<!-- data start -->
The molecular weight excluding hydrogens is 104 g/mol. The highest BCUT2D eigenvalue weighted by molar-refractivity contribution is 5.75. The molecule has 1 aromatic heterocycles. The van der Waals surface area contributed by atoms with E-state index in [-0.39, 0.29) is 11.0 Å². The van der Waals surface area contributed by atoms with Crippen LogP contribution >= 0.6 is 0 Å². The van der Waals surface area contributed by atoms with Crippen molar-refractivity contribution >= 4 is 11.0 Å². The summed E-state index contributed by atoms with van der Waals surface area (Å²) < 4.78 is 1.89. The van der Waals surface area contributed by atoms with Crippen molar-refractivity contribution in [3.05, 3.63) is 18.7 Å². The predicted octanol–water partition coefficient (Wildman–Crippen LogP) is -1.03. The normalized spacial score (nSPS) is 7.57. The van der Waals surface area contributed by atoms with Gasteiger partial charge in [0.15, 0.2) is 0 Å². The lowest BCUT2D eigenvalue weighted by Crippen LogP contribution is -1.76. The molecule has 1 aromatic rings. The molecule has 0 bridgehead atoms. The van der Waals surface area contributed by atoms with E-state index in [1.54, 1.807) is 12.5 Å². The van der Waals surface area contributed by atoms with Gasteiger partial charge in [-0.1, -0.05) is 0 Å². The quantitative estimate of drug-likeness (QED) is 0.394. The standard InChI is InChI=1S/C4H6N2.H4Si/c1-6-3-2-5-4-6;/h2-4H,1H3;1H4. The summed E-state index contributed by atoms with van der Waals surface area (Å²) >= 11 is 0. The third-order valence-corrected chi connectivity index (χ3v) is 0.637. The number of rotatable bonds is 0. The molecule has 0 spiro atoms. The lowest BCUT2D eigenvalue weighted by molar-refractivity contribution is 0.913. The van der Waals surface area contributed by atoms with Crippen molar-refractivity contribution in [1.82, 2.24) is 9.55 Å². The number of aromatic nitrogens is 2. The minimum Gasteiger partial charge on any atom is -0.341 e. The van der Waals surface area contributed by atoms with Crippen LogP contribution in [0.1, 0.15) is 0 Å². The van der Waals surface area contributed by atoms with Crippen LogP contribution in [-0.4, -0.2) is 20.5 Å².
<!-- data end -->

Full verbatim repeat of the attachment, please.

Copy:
The molecular weight excluding hydrogens is 104 g/mol. The highest BCUT2D eigenvalue weighted by molar-refractivity contribution is 5.75. The molecule has 1 aromatic heterocycles. The van der Waals surface area contributed by atoms with E-state index in [-0.39, 0.29) is 11.0 Å². The van der Waals surface area contributed by atoms with Crippen LogP contribution >= 0.6 is 0 Å². The van der Waals surface area contributed by atoms with Crippen molar-refractivity contribution >= 4 is 11.0 Å². The summed E-state index contributed by atoms with van der Waals surface area (Å²) < 4.78 is 1.89. The van der Waals surface area contributed by atoms with Crippen molar-refractivity contribution in [3.05, 3.63) is 18.7 Å². The predicted octanol–water partition coefficient (Wildman–Crippen LogP) is -1.03. The normalized spacial score (nSPS) is 7.57. The van der Waals surface area contributed by atoms with Gasteiger partial charge in [0.15, 0.2) is 0 Å². The lowest BCUT2D eigenvalue weighted by Crippen LogP contribution is -1.76. The molecule has 1 aromatic rings. The molecule has 0 bridgehead atoms. The van der Waals surface area contributed by atoms with E-state index in [1.54, 1.807) is 12.5 Å². The van der Waals surface area contributed by atoms with Gasteiger partial charge in [-0.1, -0.05) is 0 Å². The quantitative estimate of drug-likeness (QED) is 0.394. The standard InChI is InChI=1S/C4H6N2.H4Si/c1-6-3-2-5-4-6;/h2-4H,1H3;1H4. The summed E-state index contributed by atoms with van der Waals surface area (Å²) >= 11 is 0. The third-order valence-corrected chi connectivity index (χ3v) is 0.637. The number of rotatable bonds is 0. The molecule has 0 spiro atoms. The lowest BCUT2D eigenvalue weighted by molar-refractivity contribution is 0.913. The van der Waals surface area contributed by atoms with Crippen molar-refractivity contribution in [1.82, 2.24) is 9.55 Å². The number of aromatic nitrogens is 2. The minimum Gasteiger partial charge on any atom is -0.341 e. The van der Waals surface area contributed by atoms with Crippen LogP contribution in [0.1, 0.15) is 0 Å². The van der Waals surface area contributed by atoms with Crippen LogP contribution in [-0.4, -0.2) is 20.5 Å².